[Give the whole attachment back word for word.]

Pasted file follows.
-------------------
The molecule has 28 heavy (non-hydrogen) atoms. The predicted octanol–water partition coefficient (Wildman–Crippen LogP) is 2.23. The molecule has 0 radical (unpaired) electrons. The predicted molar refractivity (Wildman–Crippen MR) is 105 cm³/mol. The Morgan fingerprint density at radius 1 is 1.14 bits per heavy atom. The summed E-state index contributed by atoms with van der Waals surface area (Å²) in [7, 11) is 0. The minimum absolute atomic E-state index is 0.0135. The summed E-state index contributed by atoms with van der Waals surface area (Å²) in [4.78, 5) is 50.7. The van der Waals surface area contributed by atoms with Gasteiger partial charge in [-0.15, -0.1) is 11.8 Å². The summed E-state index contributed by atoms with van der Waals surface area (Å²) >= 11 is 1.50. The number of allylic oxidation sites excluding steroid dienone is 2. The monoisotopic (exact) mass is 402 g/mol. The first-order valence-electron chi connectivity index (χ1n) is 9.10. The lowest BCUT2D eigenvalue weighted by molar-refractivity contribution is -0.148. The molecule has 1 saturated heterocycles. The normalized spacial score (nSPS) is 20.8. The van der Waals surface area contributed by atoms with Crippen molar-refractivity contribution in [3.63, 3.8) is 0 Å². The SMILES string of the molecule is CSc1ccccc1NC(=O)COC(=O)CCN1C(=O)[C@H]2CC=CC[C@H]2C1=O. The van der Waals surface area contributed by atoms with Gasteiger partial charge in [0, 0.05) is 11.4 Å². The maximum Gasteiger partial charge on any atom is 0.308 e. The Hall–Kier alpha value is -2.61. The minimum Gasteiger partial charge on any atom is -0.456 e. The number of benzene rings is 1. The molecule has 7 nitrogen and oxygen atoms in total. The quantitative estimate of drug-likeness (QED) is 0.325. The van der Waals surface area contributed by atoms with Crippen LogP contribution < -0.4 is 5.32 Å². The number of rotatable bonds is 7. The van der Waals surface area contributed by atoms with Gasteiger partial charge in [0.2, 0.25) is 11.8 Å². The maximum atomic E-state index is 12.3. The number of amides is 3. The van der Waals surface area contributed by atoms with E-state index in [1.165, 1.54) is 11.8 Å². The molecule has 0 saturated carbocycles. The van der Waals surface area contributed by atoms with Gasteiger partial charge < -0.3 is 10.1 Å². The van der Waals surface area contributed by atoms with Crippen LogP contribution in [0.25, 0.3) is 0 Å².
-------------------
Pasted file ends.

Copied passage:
The molecule has 28 heavy (non-hydrogen) atoms. The predicted octanol–water partition coefficient (Wildman–Crippen LogP) is 2.23. The molecule has 0 radical (unpaired) electrons. The predicted molar refractivity (Wildman–Crippen MR) is 105 cm³/mol. The Morgan fingerprint density at radius 1 is 1.14 bits per heavy atom. The summed E-state index contributed by atoms with van der Waals surface area (Å²) in [7, 11) is 0. The minimum absolute atomic E-state index is 0.0135. The summed E-state index contributed by atoms with van der Waals surface area (Å²) in [4.78, 5) is 50.7. The van der Waals surface area contributed by atoms with Gasteiger partial charge in [-0.15, -0.1) is 11.8 Å². The summed E-state index contributed by atoms with van der Waals surface area (Å²) >= 11 is 1.50. The number of allylic oxidation sites excluding steroid dienone is 2. The monoisotopic (exact) mass is 402 g/mol. The first-order valence-electron chi connectivity index (χ1n) is 9.10. The lowest BCUT2D eigenvalue weighted by molar-refractivity contribution is -0.148. The molecule has 1 saturated heterocycles. The normalized spacial score (nSPS) is 20.8. The van der Waals surface area contributed by atoms with Crippen molar-refractivity contribution in [3.63, 3.8) is 0 Å². The SMILES string of the molecule is CSc1ccccc1NC(=O)COC(=O)CCN1C(=O)[C@H]2CC=CC[C@H]2C1=O. The van der Waals surface area contributed by atoms with Gasteiger partial charge in [0, 0.05) is 11.4 Å². The maximum Gasteiger partial charge on any atom is 0.308 e. The Hall–Kier alpha value is -2.61. The minimum Gasteiger partial charge on any atom is -0.456 e. The number of benzene rings is 1. The molecule has 7 nitrogen and oxygen atoms in total. The quantitative estimate of drug-likeness (QED) is 0.325. The van der Waals surface area contributed by atoms with Crippen LogP contribution < -0.4 is 5.32 Å². The number of rotatable bonds is 7. The van der Waals surface area contributed by atoms with Gasteiger partial charge in [0.2, 0.25) is 11.8 Å². The maximum atomic E-state index is 12.3. The number of amides is 3. The van der Waals surface area contributed by atoms with E-state index in [1.165, 1.54) is 11.8 Å². The molecule has 0 saturated carbocycles. The van der Waals surface area contributed by atoms with Gasteiger partial charge < -0.3 is 10.1 Å². The van der Waals surface area contributed by atoms with Crippen LogP contribution in [0.25, 0.3) is 0 Å².